Why the final junior doctors' deal is anything but 'generous'

Junior doctors like myself want a seven-day NHS, but not when the Government is only prepared to pay for five of them

This is the first time in 40 years that junior doctors have decided to take industrial action and strike. Isn't that telling? It has been their last resort in their battle to maintain standards of care for both patients and staff within the NHS. Despite this, the Government has still gone ahead with its plan for a seven-day NHS by imposing its proposed contract against their will.

Over 60 per cent of the public support the junior doctors' strikes, so long as emergency care is still given (and it is). The Independent columnist Mary Dejevsky clearly doesn't fall into this group. On Thursday she argued that the Government should not compromise on its plans for a seven-day NHS. On one hand I can see where she's coming from – it's the Government's perogative to introduce reforms where they see a potential issue.

But at the same time, she totally misses the point – the seven-day promise is as yet undefined, uncosted and unmodelled. Even this week, a Department of Health representative couldn't explain what the cost of a seven-day NHS will be, let alone define what they want from the extra weekend services.

I sympathise with Dejevsky when she says that hospitals noticeably have less staff on weekends – they do. But it’s not junior doctors or even consutants that are lacking. All junior doctors are contracted to work weekends and less than 1 per cent of consultants opt out of weekend cover.

On my most recent 13-hour weekend shift, my consultant arrived before me and was still there after I left. Not much of what Dejevsky calls a “Monday to Friday, 9 to 5” culture for doctors there then. On weekends we provide emergency care (not routine operations or outpatient clinics), so yes, there are “less skilled” staff as she describes them.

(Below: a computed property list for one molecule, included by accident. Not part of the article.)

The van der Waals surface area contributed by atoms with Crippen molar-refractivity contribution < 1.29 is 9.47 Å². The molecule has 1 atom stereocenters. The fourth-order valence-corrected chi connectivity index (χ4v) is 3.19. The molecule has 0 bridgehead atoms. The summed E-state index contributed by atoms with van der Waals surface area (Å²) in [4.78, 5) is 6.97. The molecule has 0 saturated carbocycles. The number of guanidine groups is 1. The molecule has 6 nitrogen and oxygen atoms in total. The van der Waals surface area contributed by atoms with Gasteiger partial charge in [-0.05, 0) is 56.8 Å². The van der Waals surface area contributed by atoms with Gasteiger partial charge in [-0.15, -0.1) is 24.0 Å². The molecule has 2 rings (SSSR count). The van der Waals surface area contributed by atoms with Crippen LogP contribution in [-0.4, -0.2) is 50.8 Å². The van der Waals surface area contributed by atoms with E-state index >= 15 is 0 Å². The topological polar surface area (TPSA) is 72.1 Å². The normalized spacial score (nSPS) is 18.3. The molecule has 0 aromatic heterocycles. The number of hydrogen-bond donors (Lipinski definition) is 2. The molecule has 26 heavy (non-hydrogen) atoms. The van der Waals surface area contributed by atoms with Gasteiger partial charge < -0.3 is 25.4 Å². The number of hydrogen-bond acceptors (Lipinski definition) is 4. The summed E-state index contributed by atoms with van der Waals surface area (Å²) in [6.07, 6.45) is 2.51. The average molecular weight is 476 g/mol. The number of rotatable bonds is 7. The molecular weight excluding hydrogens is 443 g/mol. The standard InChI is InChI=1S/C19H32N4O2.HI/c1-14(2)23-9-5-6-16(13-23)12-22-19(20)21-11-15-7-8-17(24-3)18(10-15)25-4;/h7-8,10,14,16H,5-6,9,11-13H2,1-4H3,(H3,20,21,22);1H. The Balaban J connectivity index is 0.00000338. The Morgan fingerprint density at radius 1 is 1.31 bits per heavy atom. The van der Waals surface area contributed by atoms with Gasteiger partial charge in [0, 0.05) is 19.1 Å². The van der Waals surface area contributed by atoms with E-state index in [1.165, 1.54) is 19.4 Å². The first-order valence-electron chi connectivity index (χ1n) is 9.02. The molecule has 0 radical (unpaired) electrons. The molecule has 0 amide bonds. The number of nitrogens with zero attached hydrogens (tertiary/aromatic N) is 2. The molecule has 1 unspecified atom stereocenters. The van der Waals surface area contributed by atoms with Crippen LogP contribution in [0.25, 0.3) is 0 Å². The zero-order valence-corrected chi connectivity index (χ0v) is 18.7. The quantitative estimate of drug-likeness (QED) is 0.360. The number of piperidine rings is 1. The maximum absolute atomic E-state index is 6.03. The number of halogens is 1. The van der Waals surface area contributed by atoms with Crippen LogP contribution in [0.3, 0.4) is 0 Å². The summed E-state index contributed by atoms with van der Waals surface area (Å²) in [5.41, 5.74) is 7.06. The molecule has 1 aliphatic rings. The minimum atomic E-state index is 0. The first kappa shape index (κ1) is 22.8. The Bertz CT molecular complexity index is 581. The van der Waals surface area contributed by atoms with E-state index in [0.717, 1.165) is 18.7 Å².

In support of what Dejevsky says, I too have struggled to obtain a diagnostic test for a patient or failed to discharge them home due to poor social care or support in the community at the weekend. But for a truly seven-day NHS we don't just need financial investment in this area. Recent leaked documents from Department of Health suggest that the NHS needs at least 4000 more doctors and 3000 more nurses.

Dejevsky argues that that junior doctors oppose wanting better services at the weekend due to a “resilient” overtime culture in the NHS. Far from it – what junior doctors like myself object to is the Government's dishonesty in saying that they want a seven-day service, while at the same time refusing to commit any extra money towards delivering it.

What's more, there aren’t any more doctors to deliver the Government's undefined extra weekend service. So you either make the same number of doctors work longer for less or you stretch the workforce even more thinly. Neither of these are safe for us or patients. As any doctor working on the frontline will tell you, trying to force seven-day service out of existing staffing levels will only lead to a more exhausted and demoralised workforce, which poses a huge threat to patient safety.

Dejevsky says the imposed contract is “too generous”, yet anyone will tell you that you cannot pay to get seven days for price of five – so it’s anything but generous. As for this “resilient” overtime culture - in medicine there is no such concept of overtime. Doctors are paid a small premium for working antisocial hours alongside the social hours we work. By the end of this week, my contracted hours will have been 80 hours. I will likely stay longer if I am in the middle of a clinical encounter as medicine is not a clock on/clock off profession.

Dejevsky also criticises the instigation of a judicial review by the BMA of the junior contract. But this is necessary to ensure the imposed contract has been through the necessary checks and balances to meet an Equality Impact Assessment. Dr Sally Davies of the Medical Women’s Federation (MWF) has concerns this imposed junior contract will widen the gender pay gap and potentially prevent women from progressing into senior academic, managerial or leadership roles.

Dejevsky ends her piece asking whether the Government should divest itself from managerial responsibility of the NHS. I don’t have an answer to this but I do know I have no desire to be a political football at PMQs. Junior doctors are not the barriers to change – we work daily on the coalface, and our desire is to improve patient care. Rather than demonising us and saying it is about the money, we should be made part of the solution so we can work together to create a truly seven-day NHS. A 7/7 promise without 7/7 funds is meaningless – mandate or no mandate.